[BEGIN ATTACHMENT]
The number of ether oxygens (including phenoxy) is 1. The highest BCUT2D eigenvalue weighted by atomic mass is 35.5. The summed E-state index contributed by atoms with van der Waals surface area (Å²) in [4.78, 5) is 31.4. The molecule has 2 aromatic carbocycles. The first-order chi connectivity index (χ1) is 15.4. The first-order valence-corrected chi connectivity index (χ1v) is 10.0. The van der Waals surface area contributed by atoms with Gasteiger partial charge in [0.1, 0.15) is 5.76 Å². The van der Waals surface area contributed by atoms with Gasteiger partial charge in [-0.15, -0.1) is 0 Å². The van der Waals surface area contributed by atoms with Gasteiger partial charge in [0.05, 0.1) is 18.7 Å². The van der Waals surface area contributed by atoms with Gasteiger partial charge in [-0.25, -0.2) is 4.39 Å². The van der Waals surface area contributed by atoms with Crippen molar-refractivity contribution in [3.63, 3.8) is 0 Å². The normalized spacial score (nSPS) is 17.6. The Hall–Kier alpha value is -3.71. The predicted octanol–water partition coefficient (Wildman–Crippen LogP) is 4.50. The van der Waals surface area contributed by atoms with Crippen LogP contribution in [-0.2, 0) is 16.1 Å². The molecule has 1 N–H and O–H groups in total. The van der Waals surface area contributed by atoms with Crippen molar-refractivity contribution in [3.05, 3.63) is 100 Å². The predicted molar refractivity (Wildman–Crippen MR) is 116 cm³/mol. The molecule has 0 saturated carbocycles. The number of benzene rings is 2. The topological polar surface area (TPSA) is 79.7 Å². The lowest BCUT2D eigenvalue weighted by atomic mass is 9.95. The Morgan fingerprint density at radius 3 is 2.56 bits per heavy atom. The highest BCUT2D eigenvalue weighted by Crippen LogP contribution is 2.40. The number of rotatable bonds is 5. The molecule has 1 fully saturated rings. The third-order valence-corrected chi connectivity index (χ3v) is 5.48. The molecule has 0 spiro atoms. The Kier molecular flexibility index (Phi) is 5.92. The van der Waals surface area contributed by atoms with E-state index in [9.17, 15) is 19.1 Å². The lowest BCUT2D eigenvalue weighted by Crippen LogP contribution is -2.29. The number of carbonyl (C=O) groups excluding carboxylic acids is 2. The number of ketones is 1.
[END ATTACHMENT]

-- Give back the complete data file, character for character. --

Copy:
The number of ether oxygens (including phenoxy) is 1. The highest BCUT2D eigenvalue weighted by atomic mass is 35.5. The summed E-state index contributed by atoms with van der Waals surface area (Å²) in [4.78, 5) is 31.4. The molecule has 2 aromatic carbocycles. The first-order chi connectivity index (χ1) is 15.4. The first-order valence-corrected chi connectivity index (χ1v) is 10.0. The van der Waals surface area contributed by atoms with Gasteiger partial charge in [0.1, 0.15) is 5.76 Å². The van der Waals surface area contributed by atoms with Gasteiger partial charge in [-0.15, -0.1) is 0 Å². The van der Waals surface area contributed by atoms with Gasteiger partial charge in [0.05, 0.1) is 18.7 Å². The van der Waals surface area contributed by atoms with Gasteiger partial charge in [-0.25, -0.2) is 4.39 Å². The van der Waals surface area contributed by atoms with Crippen molar-refractivity contribution in [3.63, 3.8) is 0 Å². The normalized spacial score (nSPS) is 17.6. The Hall–Kier alpha value is -3.71. The predicted octanol–water partition coefficient (Wildman–Crippen LogP) is 4.50. The van der Waals surface area contributed by atoms with Crippen LogP contribution in [-0.2, 0) is 16.1 Å². The molecule has 1 N–H and O–H groups in total. The van der Waals surface area contributed by atoms with Crippen molar-refractivity contribution in [3.05, 3.63) is 100 Å². The predicted molar refractivity (Wildman–Crippen MR) is 116 cm³/mol. The molecule has 0 saturated carbocycles. The number of benzene rings is 2. The topological polar surface area (TPSA) is 79.7 Å². The lowest BCUT2D eigenvalue weighted by atomic mass is 9.95. The Morgan fingerprint density at radius 3 is 2.56 bits per heavy atom. The highest BCUT2D eigenvalue weighted by Crippen LogP contribution is 2.40. The number of rotatable bonds is 5. The molecule has 1 fully saturated rings. The third-order valence-corrected chi connectivity index (χ3v) is 5.48. The molecule has 0 spiro atoms. The Kier molecular flexibility index (Phi) is 5.92. The van der Waals surface area contributed by atoms with E-state index in [9.17, 15) is 19.1 Å². The lowest BCUT2D eigenvalue weighted by Crippen LogP contribution is -2.29. The number of carbonyl (C=O) groups excluding carboxylic acids is 2. The number of ketones is 1.